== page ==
A mob started a fire in a trash can. A teenager put out the fire. The mob was unhappy about this and shot at the teenager, who ran. The mob chased the teenager, knocking him down several times. The people closed to the teen, attacking him, were all convicted criminals. When they tried to take his gun, he shot two of them. One of them admitted that he was a felon in possession of a handgun illegally and he intended to kill the teen. The teen was arrested and charged. His attackers, including the one who admitted to a federal felony, were not charged. The attackers were allowed to establish funds for donations for their medical care. The teen was not allowed to establish a fund for donations to his legal defense.

    We convicted a man because the mob demanded it and we were too cowardly to stand up to the mob. We refused to protect the safety of jurors and witnesses in a trial. Will we next just dispense with the trial and literally throw the person to the mob to be hung?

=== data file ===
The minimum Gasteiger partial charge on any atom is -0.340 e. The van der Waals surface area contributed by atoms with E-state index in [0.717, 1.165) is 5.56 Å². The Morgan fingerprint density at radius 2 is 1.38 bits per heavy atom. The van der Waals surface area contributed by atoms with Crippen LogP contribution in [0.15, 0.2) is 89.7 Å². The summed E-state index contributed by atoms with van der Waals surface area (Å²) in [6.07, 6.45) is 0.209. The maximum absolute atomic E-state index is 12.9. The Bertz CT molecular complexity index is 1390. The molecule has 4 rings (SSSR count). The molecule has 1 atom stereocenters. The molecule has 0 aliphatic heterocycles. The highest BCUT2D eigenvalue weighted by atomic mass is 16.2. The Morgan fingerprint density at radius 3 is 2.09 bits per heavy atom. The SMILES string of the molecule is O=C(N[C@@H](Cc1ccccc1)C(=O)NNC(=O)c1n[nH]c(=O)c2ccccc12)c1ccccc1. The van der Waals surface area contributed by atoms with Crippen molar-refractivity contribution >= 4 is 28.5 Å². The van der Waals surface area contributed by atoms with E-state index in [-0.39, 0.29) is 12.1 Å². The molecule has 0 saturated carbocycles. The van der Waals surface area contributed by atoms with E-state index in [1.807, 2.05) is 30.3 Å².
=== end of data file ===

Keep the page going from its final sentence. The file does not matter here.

How history repeats itself.

  7. Sorry, folks, but I did watch the trial and the evidence of guilt for 2 of the charges was so strong that I would also have concluded it was “beyond a reasonable doubt”. For me, the exception was murder in the second degree, felony murder, as one would have had to conclude that kneeling on the neck was intentional commission of felony assault when it was, by all accounts, an authorized restraint that “evolved” into criminal activity as the incident progressed. The elements of the crimes charged as counts 2 and 3 were all there for a reasonable person to find, although one might argue that a guilty finding on count 2 contradicts then”negligence” part of count 3. This is not, to me, a case similar to “juror number 8” as his arguments were based on reasonable doubt and I see none here.

    • Doesn’t the murder conviction subsume the “lesser” offenses? I’m confused by his being found guilty of three counts for a single death. Anyone?

    • 1. I don’t know what you’re sorry about.

      2. The issue of a fair trial and the issue of reasonable doubt are separate. If Chauvin was deprived of a fair trial, and he was, then the trial is unconstitutional even if he were guilty beyond any doubt at all.